When Hannah Rhudy heard the news last summer—that 5-month-old twins died after their father unknowingly left them in their vehicle, right outside their apartment building—she was so upset that something so awful could happen in her hometown, she had to do something about it.

“It really bothered me personally,” said the 14-year-old, who lives in Chesterfield County, south of Richmond, with her parents and two sisters. “I’ve always loved kids and babysitting and teaching them at my church has really been a big part of me growing up.”

Since 1990, more than 900 children have died nationwide of vehicular heatstroke after their parents or caregivers went to work, or walked inside their homes, and left them in the back seat. A record number of 52 children—three from Virginia—died in 2018 and there have been 18 deaths so far this year, according to Kids and Cars, a national group that focuses on ways to prevent child deaths in and around vehicles.

Experts call it “forgotten baby syndrome” and say it’s a problem with memory, not negligence. When a parent is tired, stressed or distracted—and who isn’t these days?—the part of the brain that works on auto-pilot takes over, suppressing the part of the brain that allows for changes in routine, like dropping off a child at day care when the other parent can’t do it.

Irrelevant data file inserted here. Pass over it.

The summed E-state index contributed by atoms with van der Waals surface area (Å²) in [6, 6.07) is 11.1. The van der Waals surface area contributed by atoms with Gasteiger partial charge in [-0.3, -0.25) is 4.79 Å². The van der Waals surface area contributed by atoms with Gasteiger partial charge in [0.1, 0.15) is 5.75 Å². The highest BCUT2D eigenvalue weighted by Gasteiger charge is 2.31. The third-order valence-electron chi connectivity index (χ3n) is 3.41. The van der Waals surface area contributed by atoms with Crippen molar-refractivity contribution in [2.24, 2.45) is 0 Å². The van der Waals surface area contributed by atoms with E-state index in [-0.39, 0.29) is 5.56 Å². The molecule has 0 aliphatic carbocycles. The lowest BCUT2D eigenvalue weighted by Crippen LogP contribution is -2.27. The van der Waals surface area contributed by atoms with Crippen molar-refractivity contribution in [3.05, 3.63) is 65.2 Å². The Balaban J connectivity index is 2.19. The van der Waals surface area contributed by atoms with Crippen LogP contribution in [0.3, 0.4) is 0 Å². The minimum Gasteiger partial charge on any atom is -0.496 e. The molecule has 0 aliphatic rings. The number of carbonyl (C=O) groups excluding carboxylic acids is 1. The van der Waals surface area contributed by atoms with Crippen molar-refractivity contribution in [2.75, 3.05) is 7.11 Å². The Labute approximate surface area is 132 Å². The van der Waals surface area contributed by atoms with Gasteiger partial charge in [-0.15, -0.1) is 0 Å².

Deaths occur throughout the year but increase in the summer, not just because of the heat, but also from changes in family habits because of vacations. Many times, when a child died in a car, there had been a change in the family’s daily routine, said David Diamond, a psychology professor at the University of South Florida who’s studied the syndrome.

No matter the explanation, Hannah was upset that no one had come up with ways to prevent more deaths. One day, as she thought about the baby brother and sister who died in their SUV, she spotted a handicapped tag inside a car.

“I thought that was a great way to get the message across,” she said.

She developed BabyIn BabyOut, a two-sided tag to hang from a vehicle’s rear-view mirror. The BabyIn side is hot pink and features a simple drawing of a frowning round face. It reminds parents that in 10 minutes, the vehicle can heat up enough to kill a child, left alone inside.

The BabyOut side is neon green, has a happy face and the reminder to “always look before you lock.”

Drivers are encouraged to keep the BabyIn side facing them, when the child is in the car, and flip it when they take the baby out.

Cathy Dyson: 540/374-5425


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